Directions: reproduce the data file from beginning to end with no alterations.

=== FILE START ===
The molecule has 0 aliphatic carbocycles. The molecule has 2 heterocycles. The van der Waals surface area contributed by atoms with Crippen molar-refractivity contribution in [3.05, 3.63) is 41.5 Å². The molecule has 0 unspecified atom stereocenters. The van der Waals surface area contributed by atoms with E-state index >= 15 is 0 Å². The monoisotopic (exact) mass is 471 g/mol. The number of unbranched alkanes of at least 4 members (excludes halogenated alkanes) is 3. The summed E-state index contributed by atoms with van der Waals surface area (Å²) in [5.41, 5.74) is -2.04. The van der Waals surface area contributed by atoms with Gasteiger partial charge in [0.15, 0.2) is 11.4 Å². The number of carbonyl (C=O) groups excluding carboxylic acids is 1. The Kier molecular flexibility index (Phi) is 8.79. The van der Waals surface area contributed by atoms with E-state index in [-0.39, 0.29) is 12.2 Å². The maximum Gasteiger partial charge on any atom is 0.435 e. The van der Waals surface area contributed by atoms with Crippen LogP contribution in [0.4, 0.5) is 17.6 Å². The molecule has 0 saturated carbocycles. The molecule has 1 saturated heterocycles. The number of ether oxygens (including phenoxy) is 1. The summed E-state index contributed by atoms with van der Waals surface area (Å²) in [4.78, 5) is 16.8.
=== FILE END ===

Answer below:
The molecule has 0 aliphatic carbocycles. The molecule has 2 heterocycles. The van der Waals surface area contributed by atoms with Crippen molar-refractivity contribution in [3.05, 3.63) is 41.5 Å². The molecule has 0 unspecified atom stereocenters. The van der Waals surface area contributed by atoms with E-state index >= 15 is 0 Å². The monoisotopic (exact) mass is 471 g/mol. The number of unbranched alkanes of at least 4 members (excludes halogenated alkanes) is 3. The summed E-state index contributed by atoms with van der Waals surface area (Å²) in [5.41, 5.74) is -2.04. The van der Waals surface area contributed by atoms with Gasteiger partial charge in [0.15, 0.2) is 11.4 Å². The number of carbonyl (C=O) groups excluding carboxylic acids is 1. The Kier molecular flexibility index (Phi) is 8.79. The van der Waals surface area contributed by atoms with E-state index in [-0.39, 0.29) is 12.2 Å². The maximum Gasteiger partial charge on any atom is 0.435 e. The van der Waals surface area contributed by atoms with Crippen LogP contribution in [0.4, 0.5) is 17.6 Å². The molecule has 0 saturated carbocycles. The molecule has 1 saturated heterocycles. The number of ether oxygens (including phenoxy) is 1. The summed E-state index contributed by atoms with van der Waals surface area (Å²) in [4.78, 5) is 16.8.